9. 9.
    Gaver, W.W., et al.: Ambiguity as a resource for design. In: Proceedings of SIGCHI Conference on Human Factors in Computing Systems, pp. 233–240. ACM, New York (2003)Google Scholar
  10. 10.
    Hilviu, D., Rapp, A.: Narrating the quantified self. In: Adjunct Proceedings of 2015 ACM International Joint Conference on Pervasive and Ubiquitous Computing and Proceedings of the 2015 ACM International Symposium on Wearable Computers, pp. 1051–1056. ACM, New York (2015)Google Scholar
  11. 11.
    Horn, M.S.: The role of cultural forms in tangible interaction design. In: Proceedings of 7th International Conference on Tangible, Embedded and Embodied Interaction, pp. 117–124. ACM, New York (2013)Google Scholar
  12. 12.
    Kao, H.-L.C., Schmandt, C.: MugShots: a mug display for front and back stage social interaction in the workplace. In: Proceedings of 9th International Conference on Tangible, Embedded, and Embodied Interaction, pp. 57–60. ACM, New York (2015)Google Scholar
  13. 13.
    Kawano, S., et al. (eds.): Capturing Contemporary Japan: Differentiation and Uncertainty. University of Hawaii Press, Honolulu (2014)Google Scholar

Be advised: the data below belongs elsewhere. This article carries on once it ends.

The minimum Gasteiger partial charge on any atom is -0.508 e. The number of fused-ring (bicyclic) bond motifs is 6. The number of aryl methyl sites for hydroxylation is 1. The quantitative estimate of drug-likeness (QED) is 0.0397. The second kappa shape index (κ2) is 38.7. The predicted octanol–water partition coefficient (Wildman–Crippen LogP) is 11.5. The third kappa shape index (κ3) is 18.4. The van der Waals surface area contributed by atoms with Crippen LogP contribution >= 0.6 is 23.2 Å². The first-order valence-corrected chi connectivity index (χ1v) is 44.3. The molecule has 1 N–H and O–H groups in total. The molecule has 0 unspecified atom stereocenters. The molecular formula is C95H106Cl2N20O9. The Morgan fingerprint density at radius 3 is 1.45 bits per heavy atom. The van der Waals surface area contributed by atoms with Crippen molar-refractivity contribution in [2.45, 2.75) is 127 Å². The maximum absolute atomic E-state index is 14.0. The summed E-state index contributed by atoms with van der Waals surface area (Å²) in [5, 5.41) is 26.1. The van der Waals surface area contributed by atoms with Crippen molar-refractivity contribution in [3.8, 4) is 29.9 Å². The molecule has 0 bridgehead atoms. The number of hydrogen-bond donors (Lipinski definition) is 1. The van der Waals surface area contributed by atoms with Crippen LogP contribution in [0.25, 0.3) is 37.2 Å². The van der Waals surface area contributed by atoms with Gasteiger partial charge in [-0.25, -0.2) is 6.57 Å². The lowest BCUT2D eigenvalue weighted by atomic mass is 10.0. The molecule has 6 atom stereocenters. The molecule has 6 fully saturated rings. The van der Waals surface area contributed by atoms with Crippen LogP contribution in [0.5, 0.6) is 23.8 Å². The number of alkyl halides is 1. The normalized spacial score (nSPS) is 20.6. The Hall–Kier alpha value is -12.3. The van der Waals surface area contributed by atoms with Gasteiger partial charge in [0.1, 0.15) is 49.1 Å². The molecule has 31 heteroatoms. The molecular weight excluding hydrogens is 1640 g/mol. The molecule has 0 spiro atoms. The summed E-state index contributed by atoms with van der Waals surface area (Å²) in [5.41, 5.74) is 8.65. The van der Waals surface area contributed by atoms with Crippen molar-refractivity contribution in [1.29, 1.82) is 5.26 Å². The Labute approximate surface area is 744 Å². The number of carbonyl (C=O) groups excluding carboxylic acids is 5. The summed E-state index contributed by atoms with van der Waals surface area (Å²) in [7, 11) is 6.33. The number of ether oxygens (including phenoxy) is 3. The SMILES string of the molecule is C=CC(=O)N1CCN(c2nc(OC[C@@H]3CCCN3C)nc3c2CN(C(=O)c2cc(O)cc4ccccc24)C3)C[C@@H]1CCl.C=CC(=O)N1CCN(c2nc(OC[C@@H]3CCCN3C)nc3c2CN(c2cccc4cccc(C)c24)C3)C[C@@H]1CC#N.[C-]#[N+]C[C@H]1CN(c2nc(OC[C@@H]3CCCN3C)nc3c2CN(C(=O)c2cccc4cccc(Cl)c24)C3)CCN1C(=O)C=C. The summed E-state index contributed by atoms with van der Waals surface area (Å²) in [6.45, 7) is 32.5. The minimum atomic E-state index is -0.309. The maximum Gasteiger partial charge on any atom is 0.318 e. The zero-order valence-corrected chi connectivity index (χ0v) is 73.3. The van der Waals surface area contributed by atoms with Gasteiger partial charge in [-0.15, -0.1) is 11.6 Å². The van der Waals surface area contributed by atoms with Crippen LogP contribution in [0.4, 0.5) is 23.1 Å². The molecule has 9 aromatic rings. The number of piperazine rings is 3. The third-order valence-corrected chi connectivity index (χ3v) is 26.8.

14. 14.
    Kissman, K.: The role of fortune telling as a supportive function among Icelandic women. Int. Soc. Work. 33(2), 137–144 (1990)CrossRefGoogle Scholar
  15. 15.
    Kratz, S., Rohs, M.: HoverFlow: expanding the design space of around-device interaction. In: Proceedings of 11th International Conference on Human-Computer Interaction with Mobile Devices and Services, pp. 4:1–4:8. ACM, New York (2009)Google Scholar
  16. 16.
    Li, N., Dillenbourg, P.: Designing conversation-context recommendation display to support opportunistic search in meetings. In: Proceedings of 11th International Conference on Mobile and Ubiquitous Multimedia, pp. 12:1–12:4. ACM, New York (2012)Google Scholar
  17. 17.
    McNeill, D.: Hand and Mind: What Gestures Reveal About Thought. University of Chicago Press, Chicago (1992)Google Scholar
  18. 18.
    Neufert, E., et al.: Architects’ Data. Wiley, Oxford (2002)Google Scholar
  19. 19.
    Openshaw, S., Taylor, E.: Ergonomics and Design: A Reference Guide. Diane Publishing, Collingdale (2006)Google Scholar
  20. 20.
    Svanaes, D., Verplank, W.: In search of metaphors for tangible user interfaces. In: Proceedings of DARE 2000 on Designing Augmented Reality Environments, pp. 121–129. ACM, New York (2000)Google Scholar
  21. 21.
    Wakita, A., Nakano, A.: Blob manipulation. In: Proceedings of 6th International Conference on Tangible, Embedded and Embodied Interaction, pp. 299–302. ACM, New York (2012)Google Scholar
  22. 22.
    Intel shows off a light-up smart mug, because why not?
  23. 23.
  24. 24.
  25. 25.
    Yecup: Your Perfect Wireless Smart Mug.

Copyright information

© Springer International Publishing AG 2017

Authors and Affiliations

  • Ahmet Börütecene
    • 1
    Email author
  • İdil Bostan
    • 1
  • Gülben Şanlı
    • 1
  • Çağlar Genç
    • 1
  • Tilbe Göksun
    • 2
  • Oğuzhan Özcan
    • 1
  1. 1.Koç University - Arçelik Research Center for Creative Industries (KUAR)IstanbulTurkey
  2. 2.Department of PsychologyKoç UniversityIstanbulTurkey

Personalised recommendations